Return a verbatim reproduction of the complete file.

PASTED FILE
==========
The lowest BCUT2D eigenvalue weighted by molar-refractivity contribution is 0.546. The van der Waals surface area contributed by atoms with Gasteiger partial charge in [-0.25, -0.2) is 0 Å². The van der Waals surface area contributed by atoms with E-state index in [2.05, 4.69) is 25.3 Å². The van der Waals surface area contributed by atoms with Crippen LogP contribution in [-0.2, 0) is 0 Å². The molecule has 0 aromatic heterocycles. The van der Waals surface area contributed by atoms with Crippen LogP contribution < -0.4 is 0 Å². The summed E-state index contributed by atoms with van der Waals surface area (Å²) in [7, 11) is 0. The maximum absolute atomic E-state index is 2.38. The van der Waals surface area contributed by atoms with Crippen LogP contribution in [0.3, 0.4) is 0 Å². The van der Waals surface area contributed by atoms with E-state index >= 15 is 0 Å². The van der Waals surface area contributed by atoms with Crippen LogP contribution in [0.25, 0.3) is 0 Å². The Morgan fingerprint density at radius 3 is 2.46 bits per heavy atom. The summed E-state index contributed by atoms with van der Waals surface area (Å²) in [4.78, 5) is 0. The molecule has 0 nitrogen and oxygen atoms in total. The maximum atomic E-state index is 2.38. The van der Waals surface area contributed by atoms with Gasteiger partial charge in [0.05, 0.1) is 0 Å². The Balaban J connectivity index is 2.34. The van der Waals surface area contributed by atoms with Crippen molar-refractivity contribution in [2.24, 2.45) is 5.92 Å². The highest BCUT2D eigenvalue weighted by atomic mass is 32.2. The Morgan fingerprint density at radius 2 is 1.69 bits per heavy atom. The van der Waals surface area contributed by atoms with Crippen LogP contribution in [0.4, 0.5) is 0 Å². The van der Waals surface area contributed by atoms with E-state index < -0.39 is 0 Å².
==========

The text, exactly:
The lowest BCUT2D eigenvalue weighted by molar-refractivity contribution is 0.546. The van der Waals surface area contributed by atoms with Gasteiger partial charge in [-0.25, -0.2) is 0 Å². The van der Waals surface area contributed by atoms with E-state index in [2.05, 4.69) is 25.3 Å². The van der Waals surface area contributed by atoms with Crippen LogP contribution in [-0.2, 0) is 0 Å². The molecule has 0 aromatic heterocycles. The van der Waals surface area contributed by atoms with Crippen LogP contribution < -0.4 is 0 Å². The summed E-state index contributed by atoms with van der Waals surface area (Å²) in [7, 11) is 0. The maximum absolute atomic E-state index is 2.38. The van der Waals surface area contributed by atoms with Crippen LogP contribution in [0.3, 0.4) is 0 Å². The van der Waals surface area contributed by atoms with E-state index >= 15 is 0 Å². The van der Waals surface area contributed by atoms with Crippen LogP contribution in [0.25, 0.3) is 0 Å². The Morgan fingerprint density at radius 3 is 2.46 bits per heavy atom. The summed E-state index contributed by atoms with van der Waals surface area (Å²) in [4.78, 5) is 0. The molecule has 0 nitrogen and oxygen atoms in total. The maximum atomic E-state index is 2.38. The van der Waals surface area contributed by atoms with Gasteiger partial charge in [0.05, 0.1) is 0 Å². The Balaban J connectivity index is 2.34. The van der Waals surface area contributed by atoms with Crippen molar-refractivity contribution in [2.24, 2.45) is 5.92 Å². The highest BCUT2D eigenvalue weighted by atomic mass is 32.2. The Morgan fingerprint density at radius 2 is 1.69 bits per heavy atom. The van der Waals surface area contributed by atoms with Crippen LogP contribution in [0.4, 0.5) is 0 Å². The van der Waals surface area contributed by atoms with E-state index < -0.39 is 0 Å².